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Aham Bhaktam: the dimensions of Bhakts on political spectrum

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Kishore Asthana

The word ‘Bhakt’ has been lately made an epithet by some on the left side of our current political divide. This is dismaying. I wish these name-callers had selected some other word to give vent to their angst. However, that they chose this ancient word reveals what is actually behind their mind-set.

In this mood, let me explain to those who wish to learn what a real Bhakt is, at least from my perspective.

Yes, I am a follower of the Dharm, an unequivocal Bhakt. Do not take ‘Dharm’ in the religious sense. My ‘Dharm’ is ‘duty’ and my bhakti is all encompassing. It includes those who agree with me and those who don’t.  It also includes all others in between. I do not get viscerally riled if someone says things against my faith, my idols, or my nation, or my environment, or my friends. I think about their motives and whether what they have said and done harms my society. When I say ‘society’ I mean my family and friends, my countrymen, my India and my Earth. If it does, I oppose them logically, with the required amount of vehemence, in the spirit of my Dharm.

I oppose even those who agree with my political leanings if they do something that is harmful to my society. I ignore dissent or negative comments if they do not result in short or long term harm to my society.

Viewing the current agitation and allegations and counter-allegations from both sides, I ask myself, “what does my Dharm dictate under the circumstances? Who is on the side of the right and who is on the side of the wrong? Who is Dharmic in this chaos and who is Adharmik?

I can find Dharmik people on both sides of the ideological spectrum. Imagine a long band. One end is white and the other black. In between, there are shades of gray. All those within my conscience are ranged along this band. Their positioning depends upon whether, in my view, they are Dharmic or Adharmic, with the real Dharmic ones aligned on the lighter side.

On the real dark side of this band, I find all terrorists, regardless of their nationality or religion. Here I see those who initiate anti-India slogans and those who engineer and lead anti-India demonstrations. I also find those ‘right-wingers’ who resort to death threats or threats of rape etc. against those who they oppose. I find everyone here who seeks to divide India, physically or metaphorically, for whatever reason.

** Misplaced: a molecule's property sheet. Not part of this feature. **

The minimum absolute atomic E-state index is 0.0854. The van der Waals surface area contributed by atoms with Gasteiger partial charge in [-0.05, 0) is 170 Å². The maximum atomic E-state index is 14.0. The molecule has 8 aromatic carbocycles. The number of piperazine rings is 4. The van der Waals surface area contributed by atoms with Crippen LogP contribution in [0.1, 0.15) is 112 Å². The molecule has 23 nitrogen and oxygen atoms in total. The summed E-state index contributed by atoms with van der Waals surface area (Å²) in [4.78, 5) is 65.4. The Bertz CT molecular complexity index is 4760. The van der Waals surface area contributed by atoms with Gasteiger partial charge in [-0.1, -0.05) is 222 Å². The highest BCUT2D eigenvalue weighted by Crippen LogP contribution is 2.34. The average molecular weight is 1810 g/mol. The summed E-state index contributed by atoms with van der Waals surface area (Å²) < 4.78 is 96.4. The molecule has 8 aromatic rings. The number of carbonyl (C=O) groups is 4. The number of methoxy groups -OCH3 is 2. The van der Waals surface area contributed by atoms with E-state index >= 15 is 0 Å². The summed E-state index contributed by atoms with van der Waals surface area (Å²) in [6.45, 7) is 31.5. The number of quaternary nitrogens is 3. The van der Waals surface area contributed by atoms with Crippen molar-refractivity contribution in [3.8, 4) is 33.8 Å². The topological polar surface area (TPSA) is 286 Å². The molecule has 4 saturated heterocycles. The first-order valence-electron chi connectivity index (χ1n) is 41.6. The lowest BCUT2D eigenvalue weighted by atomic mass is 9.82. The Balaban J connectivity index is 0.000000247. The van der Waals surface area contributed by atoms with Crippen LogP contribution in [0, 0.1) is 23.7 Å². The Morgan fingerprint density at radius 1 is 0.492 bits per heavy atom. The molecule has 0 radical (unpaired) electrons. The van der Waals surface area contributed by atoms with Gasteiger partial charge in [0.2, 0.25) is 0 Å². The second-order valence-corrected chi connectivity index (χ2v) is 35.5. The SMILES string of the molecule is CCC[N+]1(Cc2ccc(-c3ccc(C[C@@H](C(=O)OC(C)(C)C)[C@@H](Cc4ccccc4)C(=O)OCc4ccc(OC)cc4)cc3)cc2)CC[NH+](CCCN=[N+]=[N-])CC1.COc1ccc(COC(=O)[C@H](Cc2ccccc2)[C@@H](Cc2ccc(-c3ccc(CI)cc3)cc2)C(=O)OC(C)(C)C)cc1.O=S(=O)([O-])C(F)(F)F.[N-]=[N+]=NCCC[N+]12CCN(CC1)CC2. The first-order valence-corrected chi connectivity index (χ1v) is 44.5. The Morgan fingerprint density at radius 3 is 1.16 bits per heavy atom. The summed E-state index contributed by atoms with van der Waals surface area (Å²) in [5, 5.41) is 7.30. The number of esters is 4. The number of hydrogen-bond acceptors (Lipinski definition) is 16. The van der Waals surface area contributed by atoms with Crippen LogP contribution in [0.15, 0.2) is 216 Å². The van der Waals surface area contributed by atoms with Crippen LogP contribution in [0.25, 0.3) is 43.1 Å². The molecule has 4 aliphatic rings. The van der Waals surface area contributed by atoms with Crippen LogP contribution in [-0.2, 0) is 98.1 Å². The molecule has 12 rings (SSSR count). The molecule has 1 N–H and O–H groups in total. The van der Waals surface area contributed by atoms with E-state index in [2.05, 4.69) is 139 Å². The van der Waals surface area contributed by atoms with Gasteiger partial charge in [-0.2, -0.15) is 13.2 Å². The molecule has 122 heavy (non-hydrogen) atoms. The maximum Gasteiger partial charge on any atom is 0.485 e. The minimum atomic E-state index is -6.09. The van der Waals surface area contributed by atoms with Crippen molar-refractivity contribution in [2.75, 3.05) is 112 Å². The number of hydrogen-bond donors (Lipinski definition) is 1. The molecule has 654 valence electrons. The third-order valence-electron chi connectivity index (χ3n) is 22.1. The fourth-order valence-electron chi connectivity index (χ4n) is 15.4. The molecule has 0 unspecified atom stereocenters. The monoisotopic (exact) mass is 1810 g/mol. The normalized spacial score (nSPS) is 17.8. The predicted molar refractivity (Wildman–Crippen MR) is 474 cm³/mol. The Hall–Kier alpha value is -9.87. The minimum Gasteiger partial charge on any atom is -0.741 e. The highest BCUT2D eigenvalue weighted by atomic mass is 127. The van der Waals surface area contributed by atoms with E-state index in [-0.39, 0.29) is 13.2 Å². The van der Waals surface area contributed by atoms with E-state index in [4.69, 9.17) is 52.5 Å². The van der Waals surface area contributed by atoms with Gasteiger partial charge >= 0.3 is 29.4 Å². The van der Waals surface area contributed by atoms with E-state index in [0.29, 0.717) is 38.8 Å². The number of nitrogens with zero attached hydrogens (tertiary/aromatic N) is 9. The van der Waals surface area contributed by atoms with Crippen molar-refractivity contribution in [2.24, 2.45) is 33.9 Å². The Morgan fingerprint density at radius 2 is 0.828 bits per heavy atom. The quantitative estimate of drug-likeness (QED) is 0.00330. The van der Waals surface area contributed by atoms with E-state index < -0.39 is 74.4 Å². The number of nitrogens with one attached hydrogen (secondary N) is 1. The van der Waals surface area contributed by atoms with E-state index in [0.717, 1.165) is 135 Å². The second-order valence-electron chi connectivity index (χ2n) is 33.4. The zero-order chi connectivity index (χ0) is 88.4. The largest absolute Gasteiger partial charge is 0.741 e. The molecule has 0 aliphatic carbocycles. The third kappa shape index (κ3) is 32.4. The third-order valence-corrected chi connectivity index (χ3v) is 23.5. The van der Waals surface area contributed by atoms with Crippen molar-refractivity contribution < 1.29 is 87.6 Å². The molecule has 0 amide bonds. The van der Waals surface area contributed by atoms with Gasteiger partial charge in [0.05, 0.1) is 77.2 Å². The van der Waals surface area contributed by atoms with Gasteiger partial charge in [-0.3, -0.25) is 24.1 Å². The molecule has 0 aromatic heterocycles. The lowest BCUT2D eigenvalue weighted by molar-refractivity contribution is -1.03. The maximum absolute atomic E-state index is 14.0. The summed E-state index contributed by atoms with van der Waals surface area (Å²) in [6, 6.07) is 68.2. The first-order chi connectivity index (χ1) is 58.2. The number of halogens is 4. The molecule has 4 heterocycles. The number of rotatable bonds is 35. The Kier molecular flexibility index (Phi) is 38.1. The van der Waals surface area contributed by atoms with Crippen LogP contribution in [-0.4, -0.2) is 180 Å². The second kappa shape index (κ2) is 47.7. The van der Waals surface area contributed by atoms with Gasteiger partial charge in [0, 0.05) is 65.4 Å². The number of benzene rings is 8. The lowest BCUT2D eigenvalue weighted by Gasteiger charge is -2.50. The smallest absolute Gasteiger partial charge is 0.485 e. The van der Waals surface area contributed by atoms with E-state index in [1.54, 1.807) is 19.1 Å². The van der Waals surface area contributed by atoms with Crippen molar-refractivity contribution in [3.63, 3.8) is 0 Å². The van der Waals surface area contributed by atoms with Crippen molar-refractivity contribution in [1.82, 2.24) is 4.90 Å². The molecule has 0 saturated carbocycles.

Just a few millimeters away from them towards the darkest grey, I find those agitators who burn national and private property and stop normal lives in pursuit of their political demands – demands for reservations for example. Here are those, too, who resort to physical violence against those who voice views they are opposed to.

Just a smidgeon more towards the greyer side, but still fairly dark, I find those influential people in the media, politics and society who actively support and defend these dark forces. They do this by writing articles, giving speeches and recirculating posts on social media that further the agenda of dark ones.

These people are not ‘misguided’. They are conscious believers in the discourse of these anti-Nationals, on both sides of the political divide. Often, they resort to chicanery. They use the power of the media and the power of their social status to spread the message of darkness everywhere they can.

Yes, I consider them merely a fraction better than the ones in real darkness. These people harm the society in two ways – firstly by spreading the message of the dark and secondly by distracting the country’s attention from real issues like poverty, education, farmers, employment, health, economic development etc.

Many other Adharmic are here too, including industrialists who blatantly pollute my rivers, builders who illegally chop down forests and those who undermine society through corruption. All those who promote superstition also populate this area.

Then come the masses, mostly young people who gather and shout slogans. It does not matter who they are supporting or who they are reacting against. They are in the grey area on both sides of the ideological divide. They are easily moved and they rely on others to form their opinions. They are puppets with their puppet-masters hiding in the dark, convincing them that their views are entirely their own. I do not consider them anti-national. They are merely guided by the dialogue fed to them. They are bhakts, too, in a naïve, twisted sort of way. They pray with their faces towards the dark.

At this stage, I wonder why the authorities do not realize this difference in shades of motivation and work out a different strategy for countering each segment. Force is appropriate against some on the darkest side, regardless of whether they support or oppose the regime. Social shaming, exposure and financial pressure are better for the social supporters of the dark. A gentler approach, proper communication and understanding is more suited to those who are being manipulated puppet-like.

Problems escalate when the same strategy is used for people populating all shades of gray.  Furthermore, when this is perceived to be especially targeted only against those holding anyone mindset, it makes the situation worse. A true leader will not take sides and deal in an appropriately firm manner with all the dark ones.

As my vision moves more towards the lighter grey side, I increasingly find more and more logical people. These people, regardless of their socio-political leanings, rely on analysis of events and their real implications for our society. They may believe in a certain ideology but are not blind slaves to it to the extent of seeing everything rosy in it.

Such people react in a measured manner, addressing issues rather than personalities. There are quite a few here, too. There are some defense services officers, some corporate executives and some retired people populating the light grey. I espy a very few social activists but hardly any journalists and politicians here.